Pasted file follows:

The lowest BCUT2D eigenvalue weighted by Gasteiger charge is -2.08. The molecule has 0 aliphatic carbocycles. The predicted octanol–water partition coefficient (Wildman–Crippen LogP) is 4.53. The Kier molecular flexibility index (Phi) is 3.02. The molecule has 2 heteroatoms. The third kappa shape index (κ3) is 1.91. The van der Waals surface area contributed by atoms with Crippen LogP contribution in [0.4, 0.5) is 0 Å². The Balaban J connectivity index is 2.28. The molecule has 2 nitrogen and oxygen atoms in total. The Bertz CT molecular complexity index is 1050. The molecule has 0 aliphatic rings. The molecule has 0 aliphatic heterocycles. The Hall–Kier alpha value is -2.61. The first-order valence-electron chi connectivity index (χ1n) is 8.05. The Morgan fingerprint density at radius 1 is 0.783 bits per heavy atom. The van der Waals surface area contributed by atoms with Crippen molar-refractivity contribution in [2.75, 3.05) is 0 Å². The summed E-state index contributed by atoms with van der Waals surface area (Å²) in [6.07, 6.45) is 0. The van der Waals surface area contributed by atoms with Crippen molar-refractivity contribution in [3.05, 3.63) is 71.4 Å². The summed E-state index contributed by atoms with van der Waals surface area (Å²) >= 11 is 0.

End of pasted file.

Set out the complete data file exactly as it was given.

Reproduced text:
The lowest BCUT2D eigenvalue weighted by Gasteiger charge is -2.08. The molecule has 0 aliphatic carbocycles. The predicted octanol–water partition coefficient (Wildman–Crippen LogP) is 4.53. The Kier molecular flexibility index (Phi) is 3.02. The molecule has 2 heteroatoms. The third kappa shape index (κ3) is 1.91. The van der Waals surface area contributed by atoms with Crippen LogP contribution in [0.4, 0.5) is 0 Å². The Balaban J connectivity index is 2.28. The molecule has 2 nitrogen and oxygen atoms in total. The Bertz CT molecular complexity index is 1050. The molecule has 0 aliphatic rings. The molecule has 0 aliphatic heterocycles. The Hall–Kier alpha value is -2.61. The first-order valence-electron chi connectivity index (χ1n) is 8.05. The Morgan fingerprint density at radius 1 is 0.783 bits per heavy atom. The van der Waals surface area contributed by atoms with Crippen molar-refractivity contribution in [2.75, 3.05) is 0 Å². The summed E-state index contributed by atoms with van der Waals surface area (Å²) in [6.07, 6.45) is 0. The van der Waals surface area contributed by atoms with Crippen molar-refractivity contribution in [3.05, 3.63) is 71.4 Å². The summed E-state index contributed by atoms with van der Waals surface area (Å²) >= 11 is 0.